I’m kind of curious where this trend of shifting the story to some other stuff right before the big finale comes from? I know Lost did it. Metal Gear Solid 3 was entirely that for the Metal Gear series. Matt Fraction and Francesco Francavilla recently did it in Hawkeye #10. Brian Wood’s Star Wars comic operates on a similar principle (except it isn’t before a big finale so much as before the next movie comes out). Was there some catalyst that made this a thing people started doing more of? Not a complaint, I’m just entirely baffled by the choice to follow up last issue’s cliffhanger (Batman taking the Man-Bat formula so he can lay some hurt on Talia and Friends) with a side story involving a couple of Grant Morrison’s crazy Japanese characters doing crazy Japanese things (those Japanese: so crazy). Also baffling in that Chris Burnham, this series’ beast of an artist, switches over to writing duties for an issue, presumably while Morrison draws up a suitably convoluted diagram to finish his Batman run with. Burnham’s partner this issue, Jorge Lucas, is the more Westernized of the two artists: Burnham’s art on the series favored the kind of micro-panels and decompressed transitions codified in manga, which one would sensibly imagine to transfer to his script. Instead, Lucas relies on action-to-action transitions that have traditionally defined American superhero comics (again, despite the setting being Japan). There’s also a certain cruel tease to it, opening with two panels of Damian Wayne’s cat staring mournfully at the boy’s tombstone during a rainstorm, reminding readers of Morrison’s big stake through the heart that has been his endgame, right before taking us in a more lighthearted (yet still grotesque) direction involving a guy and his pint-sized, schoolgirl-outfit-wearing lady love fighting Power Ranger-dressed thrill-killers.
The Bounce #1
Art by David Messina
Writing by Joe Casey
Published by Image
There’s kind of an interesting parallel Joe Casey is drawing between pothead superhero Jasper Jenkins and his Vicodin-popping district attorney dad (brother? cousin? uncle? it’s unclear based on the artwork and the dialogue) Jeremiah. This being Joe Casey, who is way more hardcore about his high-concepts than the other Image and IDW high-concept guys who stop at pitting zombies against stuff or doing supernatural bounty hunter comics, something will probably be made of that. None of which prevents The Bounce #1 from being merely alright. David Messina’s artwork is strictly competent, but flat under Giovanna Niro’s shiny, digital coloring for most of the comic, with a brighter palette and Ben-Day dots used in the last few pages–while Spider-Man/Speedball analog Jasper is tripping, naturally–to give the scene a poppier, Silver Age feel. Because clearly Kirby or Ditko were on drugs, right? That’s the big gag?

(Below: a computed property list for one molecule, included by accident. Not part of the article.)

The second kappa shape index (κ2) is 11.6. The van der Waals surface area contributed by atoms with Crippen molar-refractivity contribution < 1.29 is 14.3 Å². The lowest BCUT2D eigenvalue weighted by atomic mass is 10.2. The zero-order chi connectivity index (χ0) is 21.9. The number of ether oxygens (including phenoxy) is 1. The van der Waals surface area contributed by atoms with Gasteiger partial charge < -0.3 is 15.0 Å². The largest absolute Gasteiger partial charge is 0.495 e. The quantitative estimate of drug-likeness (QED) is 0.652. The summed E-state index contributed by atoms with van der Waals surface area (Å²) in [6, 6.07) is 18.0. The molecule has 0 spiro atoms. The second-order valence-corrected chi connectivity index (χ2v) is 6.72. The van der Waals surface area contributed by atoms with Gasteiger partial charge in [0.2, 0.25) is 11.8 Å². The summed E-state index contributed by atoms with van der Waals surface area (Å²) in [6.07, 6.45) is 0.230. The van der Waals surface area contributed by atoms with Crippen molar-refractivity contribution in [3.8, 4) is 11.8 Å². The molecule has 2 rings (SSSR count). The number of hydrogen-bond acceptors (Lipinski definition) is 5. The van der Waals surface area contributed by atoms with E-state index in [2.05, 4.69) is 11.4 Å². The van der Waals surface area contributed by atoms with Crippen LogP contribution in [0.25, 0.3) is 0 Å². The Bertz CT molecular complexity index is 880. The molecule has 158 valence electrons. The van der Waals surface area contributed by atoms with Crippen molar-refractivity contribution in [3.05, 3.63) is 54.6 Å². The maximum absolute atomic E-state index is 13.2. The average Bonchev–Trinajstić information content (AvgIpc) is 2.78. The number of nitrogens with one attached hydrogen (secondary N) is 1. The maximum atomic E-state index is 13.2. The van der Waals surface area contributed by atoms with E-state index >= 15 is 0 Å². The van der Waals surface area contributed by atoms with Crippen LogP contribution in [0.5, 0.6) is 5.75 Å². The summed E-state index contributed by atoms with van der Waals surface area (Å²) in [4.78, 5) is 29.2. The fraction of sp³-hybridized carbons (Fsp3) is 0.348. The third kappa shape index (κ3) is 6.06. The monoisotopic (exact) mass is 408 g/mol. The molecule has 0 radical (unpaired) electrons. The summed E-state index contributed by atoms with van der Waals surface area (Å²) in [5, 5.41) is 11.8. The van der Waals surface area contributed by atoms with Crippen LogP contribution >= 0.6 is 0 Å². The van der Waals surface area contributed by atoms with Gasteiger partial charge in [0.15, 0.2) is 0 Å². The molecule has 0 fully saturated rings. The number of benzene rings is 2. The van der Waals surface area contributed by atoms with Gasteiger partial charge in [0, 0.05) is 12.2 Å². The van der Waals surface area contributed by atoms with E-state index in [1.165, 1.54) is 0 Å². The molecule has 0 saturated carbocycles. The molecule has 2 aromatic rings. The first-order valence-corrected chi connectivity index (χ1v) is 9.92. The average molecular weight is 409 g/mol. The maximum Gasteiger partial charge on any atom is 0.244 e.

I applaud Casey’s commitment to taking the kind of ideas someone might use in a snickering comment section post and actually turn them into a real story with ideas and such, but “Silver Age=drugs” is so hackneyed. So is the idea of connecting drugs to alternate realities, as demonstrated by a too-long aside with some secret agent types. Like Sex, it’s meant to be provocative, but it’s really just boring. Not boring in the same way post-Death in the Family Spider-Man has been boring, where it’s very clear Paul Jenkins and Humberto Ramos put a definitive underline to Peter Parker’s relationship with Norman Osborn, and even to Peter Parker as a character to move on from his myopic guilt and pity. Spider-Man comics suffered from a lack of anyone willing to try for something new and compelling for so long that of course it seemed like a good idea to do Dr. Octopus-as-Azrael, even if it’s the same “we can rebuild him” fetish Dan Slott has had from the beginning; Casey’s just snickering to himself at this point.